When it comes to a Social Security disability claim, the Social Security Administration takes an all-or-nothing approach. That is to say, only claimants who meet their strict definition of disability will qualify. Although individuals with a partial or short-term disability may qualify under other programs, such as private disability insurance or workers’ compensation, they generally cannot receive SSDI benefits.
The distinction between short- and long-term disabilities is relatively straightforward, set at a one-year threshold (or death) for Social Security disability. However, SSA’s process of determining whether a physical or mental impairment qualifies for benefits is less clear-cut. According to the SSA’s website, Social Security defines disability based upon an individual’s inability to work. That definition is strict. In addition to being unable to work at a previous job, in most cases a claimant must prove that their medical condition makes it impossible to adjust to other work, as well. The SSA maintains a list of disabling conditions that are so severe that they might satisfy the agency’s legal definition of disability. Yet conditions not on that list may also prevent an individual from working. Although the SSA’s functional approach to disability should allow workers with other severe impairments or a combination of disabilities to qualify for SSDI benefits, the low approval rates for SSDI applicants suggests otherwise.
Although every Social Security disability applicant might benefit from a disability attorney’s help, this is especially true for individuals with a condition not on the SSA’s listing of impairments. An attorney knows how strategically important it will be to have a doctor support the application for benefits, including the doctor’s opinion about whether an individual should continue working.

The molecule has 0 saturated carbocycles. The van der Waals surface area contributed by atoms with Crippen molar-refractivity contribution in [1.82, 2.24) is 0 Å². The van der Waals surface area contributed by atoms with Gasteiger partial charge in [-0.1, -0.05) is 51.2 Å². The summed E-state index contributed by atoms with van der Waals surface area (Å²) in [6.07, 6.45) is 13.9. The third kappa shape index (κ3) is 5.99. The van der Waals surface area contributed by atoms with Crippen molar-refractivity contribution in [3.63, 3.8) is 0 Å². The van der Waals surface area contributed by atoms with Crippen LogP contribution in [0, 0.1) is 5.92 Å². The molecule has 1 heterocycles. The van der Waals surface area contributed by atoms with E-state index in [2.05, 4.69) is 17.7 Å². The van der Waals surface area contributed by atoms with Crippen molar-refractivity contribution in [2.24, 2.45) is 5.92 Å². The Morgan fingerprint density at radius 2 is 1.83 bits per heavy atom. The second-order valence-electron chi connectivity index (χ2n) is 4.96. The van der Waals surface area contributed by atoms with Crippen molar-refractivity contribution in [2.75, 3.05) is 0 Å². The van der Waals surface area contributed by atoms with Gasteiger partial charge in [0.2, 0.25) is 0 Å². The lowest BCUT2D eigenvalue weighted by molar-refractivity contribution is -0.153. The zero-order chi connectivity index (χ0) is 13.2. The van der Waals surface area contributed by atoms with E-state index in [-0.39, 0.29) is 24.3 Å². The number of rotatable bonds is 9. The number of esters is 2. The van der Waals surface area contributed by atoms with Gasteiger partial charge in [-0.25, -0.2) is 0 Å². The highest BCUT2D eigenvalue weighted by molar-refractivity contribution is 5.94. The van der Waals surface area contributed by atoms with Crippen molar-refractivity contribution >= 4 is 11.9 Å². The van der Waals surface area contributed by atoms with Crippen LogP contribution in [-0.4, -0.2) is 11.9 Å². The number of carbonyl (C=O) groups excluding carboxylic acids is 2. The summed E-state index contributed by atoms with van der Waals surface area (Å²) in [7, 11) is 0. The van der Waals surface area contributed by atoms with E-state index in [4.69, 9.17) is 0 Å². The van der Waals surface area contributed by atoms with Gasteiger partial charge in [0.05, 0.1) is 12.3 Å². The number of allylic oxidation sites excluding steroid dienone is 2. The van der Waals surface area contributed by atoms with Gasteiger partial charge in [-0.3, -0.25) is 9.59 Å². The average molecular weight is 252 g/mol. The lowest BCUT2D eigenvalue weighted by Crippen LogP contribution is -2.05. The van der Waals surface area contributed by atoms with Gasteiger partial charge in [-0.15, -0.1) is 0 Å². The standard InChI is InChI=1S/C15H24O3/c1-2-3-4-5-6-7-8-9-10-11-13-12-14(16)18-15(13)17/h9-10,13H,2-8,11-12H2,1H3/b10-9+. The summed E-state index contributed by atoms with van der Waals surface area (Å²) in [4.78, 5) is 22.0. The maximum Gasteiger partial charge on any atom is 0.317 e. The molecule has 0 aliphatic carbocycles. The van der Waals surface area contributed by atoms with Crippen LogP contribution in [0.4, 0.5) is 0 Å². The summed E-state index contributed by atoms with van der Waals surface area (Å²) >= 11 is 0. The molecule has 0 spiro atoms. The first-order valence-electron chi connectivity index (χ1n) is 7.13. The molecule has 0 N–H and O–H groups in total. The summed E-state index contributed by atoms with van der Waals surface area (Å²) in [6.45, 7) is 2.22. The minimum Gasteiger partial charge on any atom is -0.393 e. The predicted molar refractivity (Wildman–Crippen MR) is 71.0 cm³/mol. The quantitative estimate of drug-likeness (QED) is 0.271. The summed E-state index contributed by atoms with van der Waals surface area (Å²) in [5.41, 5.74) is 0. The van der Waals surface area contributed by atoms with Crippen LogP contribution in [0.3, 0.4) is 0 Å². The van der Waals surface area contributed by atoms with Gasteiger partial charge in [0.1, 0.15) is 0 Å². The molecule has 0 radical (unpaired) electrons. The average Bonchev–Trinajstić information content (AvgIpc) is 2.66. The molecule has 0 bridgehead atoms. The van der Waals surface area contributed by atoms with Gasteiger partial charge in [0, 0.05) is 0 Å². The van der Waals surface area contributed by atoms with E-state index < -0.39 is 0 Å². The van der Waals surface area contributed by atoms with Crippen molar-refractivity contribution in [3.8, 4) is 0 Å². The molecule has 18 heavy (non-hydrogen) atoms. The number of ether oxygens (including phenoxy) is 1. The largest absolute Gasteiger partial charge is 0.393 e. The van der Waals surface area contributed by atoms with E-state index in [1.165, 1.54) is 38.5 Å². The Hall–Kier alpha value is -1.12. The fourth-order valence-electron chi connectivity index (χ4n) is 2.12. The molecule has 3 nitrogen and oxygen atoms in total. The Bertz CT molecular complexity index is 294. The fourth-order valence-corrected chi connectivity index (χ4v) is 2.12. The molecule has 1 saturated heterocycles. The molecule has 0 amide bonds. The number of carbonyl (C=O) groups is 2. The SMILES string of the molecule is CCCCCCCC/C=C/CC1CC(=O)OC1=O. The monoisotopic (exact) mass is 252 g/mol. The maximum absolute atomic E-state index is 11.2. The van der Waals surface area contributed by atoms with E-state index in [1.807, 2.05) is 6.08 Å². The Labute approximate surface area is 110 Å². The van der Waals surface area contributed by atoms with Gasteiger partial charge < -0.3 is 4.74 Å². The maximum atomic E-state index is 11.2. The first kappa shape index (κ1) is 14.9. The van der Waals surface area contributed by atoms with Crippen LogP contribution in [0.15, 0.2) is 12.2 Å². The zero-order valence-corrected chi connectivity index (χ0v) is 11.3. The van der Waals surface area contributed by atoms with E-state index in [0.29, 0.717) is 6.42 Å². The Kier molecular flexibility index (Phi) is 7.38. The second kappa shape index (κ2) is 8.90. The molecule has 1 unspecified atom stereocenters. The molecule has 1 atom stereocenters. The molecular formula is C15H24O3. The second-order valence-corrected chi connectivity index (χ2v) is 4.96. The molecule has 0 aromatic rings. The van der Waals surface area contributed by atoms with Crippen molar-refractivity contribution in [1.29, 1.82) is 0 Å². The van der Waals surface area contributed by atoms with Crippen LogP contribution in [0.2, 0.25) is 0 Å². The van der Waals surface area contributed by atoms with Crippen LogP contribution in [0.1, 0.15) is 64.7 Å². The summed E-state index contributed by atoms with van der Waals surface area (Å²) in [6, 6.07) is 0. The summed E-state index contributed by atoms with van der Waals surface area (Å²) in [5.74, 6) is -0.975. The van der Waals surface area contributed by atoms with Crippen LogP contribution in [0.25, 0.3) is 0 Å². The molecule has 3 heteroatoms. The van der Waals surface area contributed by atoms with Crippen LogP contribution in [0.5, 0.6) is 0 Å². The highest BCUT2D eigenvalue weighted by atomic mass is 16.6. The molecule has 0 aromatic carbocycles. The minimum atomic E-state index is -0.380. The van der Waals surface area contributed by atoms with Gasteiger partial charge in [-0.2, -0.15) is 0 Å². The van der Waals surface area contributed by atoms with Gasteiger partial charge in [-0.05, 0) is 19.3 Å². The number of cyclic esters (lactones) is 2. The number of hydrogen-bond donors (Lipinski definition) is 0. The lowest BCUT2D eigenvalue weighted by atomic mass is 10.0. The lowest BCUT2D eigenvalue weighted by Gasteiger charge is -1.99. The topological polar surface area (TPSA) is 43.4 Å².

American culture seems to discourage people from being honest about the true severity of their conditions. Although that approach may be successful in social settings, it could be a fatal mistake in the SSDI claims process. In order to present the strongest possible claim, an SSDI applicant needs to be honest with his or her doctor about all symptoms and limitations that he or she is experiencing. In fact, we recommend that an individual take a list of symptoms and functional limitations to each doctor’s office visit. Such documentation could literally make the difference between a successful or denied application.
Our law firm focuses exclusively on Social Security disability law. To learn more about the SSDI and SSI programs and how our disability lawyers can improve your chance for success, contact the Jenkintown and Philadelphia Social Security Disability attorneys of the Disability and Injury Law Offices of David R. Machek for a free consultation at: (215) 886-0398 or at: http://www.disabilitylawpa.com Email: [email protected]